11

In a project I'm working, all the files are in the same folder (source codes, papers, images, etc).

In the documentation, I'm including some code with minted which is really great, but I want to do something like this:

\begin{minted}{c}
    \input{main.c}
\end{minted}

I know that won't work, but you can see what I want to do. The reason for this, is because I don't want to update documentation every time I change a source file, do you understand? The idea is to leave main.c as it is, and include that file automatically in the documentation.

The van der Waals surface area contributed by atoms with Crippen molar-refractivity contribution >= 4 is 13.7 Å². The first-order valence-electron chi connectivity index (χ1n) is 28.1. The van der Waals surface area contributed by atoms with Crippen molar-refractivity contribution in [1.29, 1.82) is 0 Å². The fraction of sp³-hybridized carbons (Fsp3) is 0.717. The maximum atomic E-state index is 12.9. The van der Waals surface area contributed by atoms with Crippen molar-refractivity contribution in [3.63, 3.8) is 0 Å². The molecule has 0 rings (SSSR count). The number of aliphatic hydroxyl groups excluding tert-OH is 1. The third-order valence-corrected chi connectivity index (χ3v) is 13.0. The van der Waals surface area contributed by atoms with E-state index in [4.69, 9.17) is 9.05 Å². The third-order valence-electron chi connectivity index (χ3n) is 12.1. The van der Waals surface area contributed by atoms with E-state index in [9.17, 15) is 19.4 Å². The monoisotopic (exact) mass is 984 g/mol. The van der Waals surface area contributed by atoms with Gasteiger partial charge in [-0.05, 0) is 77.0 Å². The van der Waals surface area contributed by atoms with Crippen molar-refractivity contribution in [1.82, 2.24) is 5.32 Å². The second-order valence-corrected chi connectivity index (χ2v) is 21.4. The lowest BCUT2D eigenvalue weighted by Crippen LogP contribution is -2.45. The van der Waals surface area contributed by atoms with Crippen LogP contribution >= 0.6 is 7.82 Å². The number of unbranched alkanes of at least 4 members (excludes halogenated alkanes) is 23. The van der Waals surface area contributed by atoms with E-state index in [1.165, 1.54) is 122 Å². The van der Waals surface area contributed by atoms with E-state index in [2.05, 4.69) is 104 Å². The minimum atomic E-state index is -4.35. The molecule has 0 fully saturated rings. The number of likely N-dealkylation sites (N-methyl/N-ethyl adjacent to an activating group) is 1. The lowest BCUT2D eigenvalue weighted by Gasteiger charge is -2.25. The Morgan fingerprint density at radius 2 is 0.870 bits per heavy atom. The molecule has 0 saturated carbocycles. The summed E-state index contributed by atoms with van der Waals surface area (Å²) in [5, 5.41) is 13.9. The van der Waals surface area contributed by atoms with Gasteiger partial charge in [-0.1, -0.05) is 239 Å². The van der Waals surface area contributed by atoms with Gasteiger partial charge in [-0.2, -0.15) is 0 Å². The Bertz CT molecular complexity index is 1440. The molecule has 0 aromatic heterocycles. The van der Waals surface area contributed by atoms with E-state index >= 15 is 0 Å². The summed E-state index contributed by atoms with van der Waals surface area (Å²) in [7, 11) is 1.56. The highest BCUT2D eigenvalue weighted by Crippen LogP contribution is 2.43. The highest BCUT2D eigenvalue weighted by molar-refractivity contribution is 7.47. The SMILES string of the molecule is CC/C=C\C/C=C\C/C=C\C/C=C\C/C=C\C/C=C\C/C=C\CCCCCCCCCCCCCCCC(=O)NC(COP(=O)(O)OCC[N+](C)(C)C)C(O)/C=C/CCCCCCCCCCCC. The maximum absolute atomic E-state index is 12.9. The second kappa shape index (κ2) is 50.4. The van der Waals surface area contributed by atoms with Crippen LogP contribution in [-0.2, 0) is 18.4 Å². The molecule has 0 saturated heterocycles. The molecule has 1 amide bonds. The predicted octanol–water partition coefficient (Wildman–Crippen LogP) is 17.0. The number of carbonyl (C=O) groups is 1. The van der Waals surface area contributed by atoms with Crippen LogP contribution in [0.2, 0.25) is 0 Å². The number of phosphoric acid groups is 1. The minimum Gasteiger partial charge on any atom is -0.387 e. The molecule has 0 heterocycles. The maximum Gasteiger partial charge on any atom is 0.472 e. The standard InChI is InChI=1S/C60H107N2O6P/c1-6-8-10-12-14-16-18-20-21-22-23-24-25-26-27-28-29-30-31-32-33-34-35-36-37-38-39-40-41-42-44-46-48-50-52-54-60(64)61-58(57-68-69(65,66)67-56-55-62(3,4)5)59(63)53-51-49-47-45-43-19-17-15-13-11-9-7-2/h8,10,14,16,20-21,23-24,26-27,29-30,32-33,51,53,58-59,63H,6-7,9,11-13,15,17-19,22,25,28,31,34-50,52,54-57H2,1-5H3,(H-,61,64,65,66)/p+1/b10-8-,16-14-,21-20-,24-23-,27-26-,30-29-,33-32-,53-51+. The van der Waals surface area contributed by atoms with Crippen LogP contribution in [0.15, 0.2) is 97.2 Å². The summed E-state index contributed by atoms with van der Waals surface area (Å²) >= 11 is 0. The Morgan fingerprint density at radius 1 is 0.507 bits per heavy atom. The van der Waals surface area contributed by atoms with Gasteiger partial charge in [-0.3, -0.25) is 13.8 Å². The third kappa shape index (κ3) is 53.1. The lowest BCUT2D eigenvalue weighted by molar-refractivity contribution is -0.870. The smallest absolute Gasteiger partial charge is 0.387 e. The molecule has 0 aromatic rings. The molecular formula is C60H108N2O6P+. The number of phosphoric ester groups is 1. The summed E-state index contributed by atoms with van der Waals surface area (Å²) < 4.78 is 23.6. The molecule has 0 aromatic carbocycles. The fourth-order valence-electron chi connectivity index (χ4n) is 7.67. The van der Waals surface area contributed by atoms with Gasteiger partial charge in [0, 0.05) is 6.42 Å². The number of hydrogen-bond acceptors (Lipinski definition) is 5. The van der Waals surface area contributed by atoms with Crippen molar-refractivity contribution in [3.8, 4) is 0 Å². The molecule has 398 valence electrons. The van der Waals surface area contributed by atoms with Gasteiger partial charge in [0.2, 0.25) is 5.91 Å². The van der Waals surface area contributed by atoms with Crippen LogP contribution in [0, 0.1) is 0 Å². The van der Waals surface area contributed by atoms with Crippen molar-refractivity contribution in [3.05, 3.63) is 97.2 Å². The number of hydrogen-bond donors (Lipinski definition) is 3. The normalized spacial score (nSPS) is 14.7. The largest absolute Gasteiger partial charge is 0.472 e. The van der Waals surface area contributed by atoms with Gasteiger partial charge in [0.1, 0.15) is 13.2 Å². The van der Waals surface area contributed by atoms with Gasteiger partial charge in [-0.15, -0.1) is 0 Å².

3 Answers 3

18

Try \inputminted{c}{main.c} or generally \inputminted[options]{language}{filename} -- see page 4 of the minted manual.

1
  • 1
    That happens to me bacause of the fast-manual reading :S
    – Tomas
    Commented Nov 8, 2010 at 7:14
1

I have used listings in the past and am pleased with the results. It support several different programming languages, and is simple, yet powerful:

\lstset{language=C}
\input{funkyalg.c}
1
  • Listings is great, but IMO it isn't as powerful as minted. Because minted relays on pygmentize to make the sintax.
    – Tomas
    Commented Nov 8, 2010 at 15:54
0

You might consider \usepackage{fancyvrb}. It lets you do simple things like \VerbatimInput{hello.c} or fancy things like
\fvset{frame=single,numbers=left,numbersep=3pt} \VerbatimInput{hello.c} (see page 20 of the manual).

You must log in to answer this question.

Not the answer you're looking for? Browse other questions tagged .